With a thought leadership marketing strategy, B2B companies can influence buyers, outflank the competition and expedite the purchase cycle.
"We are transitioning from a knowledge-based economy to a wisdom-based economy. It’s no longer just about what you know, but what you do with what you know." -FORBES
Forbes has a two-part definition of a thought leader:
- A thought leader is an individual or firm that prospects, clients, referral sources, intermediaries and even competitors recognize as one of the foremost authorities in selected areas of specialization, resulting in its being the go-to individual or organization for said expertise.
- A thought leader is an individual or firm that significantly profits from being recognized as such.
In an Inc. Magazine interview, Harvard Business School Professor Clayton Christensen describes thought leadership this way:
"I would define a thought leader as someone who stands above subject-matter expertise and is an authority in their field. And they have to be able to prove that expertise with a track record. Think of it this way: subject-matter expertise resides within a company. Thought leadership resides within an industry. Thought leaders provide clarity, especially to industries that are in flux. They teach."
The primary benefit of thought leadership is that when buyers are trying to solve a problem, they seek out a thought leader’s guidance.
In the case of B2B sales, when the end buyer is researching a solution to a problem, they seek out advice long before activating the procurement process. Once in the door, the B2B thought leader can educate the end buyer and suggest solutions that the end buyer might not have considered.
At that point the thought leader has two competitive advantages.
- The thought leader can spec out the contract to their competitive advantage.
- If the contractor has demonstrated unique capabilities, a competitive bid might be skipped altogether.
While thought leadership can pay rich dividends, it requires time and effort. Fast Company warns:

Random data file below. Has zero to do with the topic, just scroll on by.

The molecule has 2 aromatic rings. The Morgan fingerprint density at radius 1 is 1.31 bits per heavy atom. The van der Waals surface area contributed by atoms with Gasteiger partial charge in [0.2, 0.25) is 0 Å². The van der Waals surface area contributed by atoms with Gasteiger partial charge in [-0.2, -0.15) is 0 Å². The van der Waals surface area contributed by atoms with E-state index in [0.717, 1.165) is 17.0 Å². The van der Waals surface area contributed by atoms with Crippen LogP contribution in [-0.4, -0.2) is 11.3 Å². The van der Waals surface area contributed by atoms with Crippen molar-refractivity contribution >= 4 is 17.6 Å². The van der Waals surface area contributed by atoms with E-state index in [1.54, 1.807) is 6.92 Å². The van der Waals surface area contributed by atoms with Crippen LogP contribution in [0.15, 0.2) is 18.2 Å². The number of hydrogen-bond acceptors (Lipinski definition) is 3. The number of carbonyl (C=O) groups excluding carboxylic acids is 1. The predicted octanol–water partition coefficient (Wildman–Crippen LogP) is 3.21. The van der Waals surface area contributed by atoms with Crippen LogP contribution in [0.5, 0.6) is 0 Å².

"Successful thought leadership does not arrive with a published idea linked to a hope that someone will recognize brilliance and sweep your firm from obscurity into industry prominence. Establishing a firm or an individual as a thought leader requires consistent, diligent effort. Thought leadership is cumulative."
Building a company’s thought leadership strategy is no different from any other company initiative: it starts with a plan.
When developing a thought leadership marketing plan, keep these eight essentials in mind:
- Define your target. The more narrow the target that you define for your thought leadership, the greater the impact. In a Fast Company article “The Golden Rules Of Creating Thoughtful Thought Leadership,” the author Daniel W. Rasmus recommends, “I often advise those developing thought leadership ‘go vertical or go home.’ There is very little generic thought leadership that is useful. The best thought leadership helps people in an industry, or more likely, in a role within an industry, do something better or gain insight that helps them better understand their market, or their job.”
- Create content. Writing about your area of expertise is the raw material for most everything else in building a thought leadership effort. The body of knowledge from your writing will be distributed in a variety of formats such as blog posts, whitepapers, eBooks, articles, webinars and speeches.
- Blog. A blog should be the home base of all your content efforts. A blog enables two-way communication with your target audience, facilitates social media sharing and can boost your lead generation and search engine rankings.
- Use social media. Jay Baer has the best explanation for the relationship between content and social media: “Content is fire. Social media is gasoline.” With great content, social media can help it reach a large number of people in your target audience. But even more important, social media enables thought leaders to answer questions. On sites like LinkedIn, Twitter and Quora where people are asking questions or talking about your area of expertise, you can post replies and, when appropriate, drive traffic back to your blog by including a relevant link.
- Guest write. Contributing articles and blog posts to authoritative websites and publications can raise your profile quickly with a large audience. In addition, when guest blogging, a link back to your site helps improve your search engine rankings.
- Help the media. Until the media seeks you out, use tools like ProfNet and HARO to reach out and assist journalists. Twitter is also an excellent way to follow and help journalists covering your area of expertise.
- Speak at conferences and events. Live events are still one of the best ways to raise awareness and promote your thought leadership. Start out with smaller events in your industry and work your way up. Always keep the information educational and non-promotional and ask for feedback on your talks.
- Write a book. This is not as daunting as you might think. Repurposing the content you have developed for your blog, whitepapers, ebooks, speeches etc. can form the basis of a book. And with digital printing, you no longer need to publish a large quantity. Few people do this but more will in the future.
What do you think? Please share your comments below.
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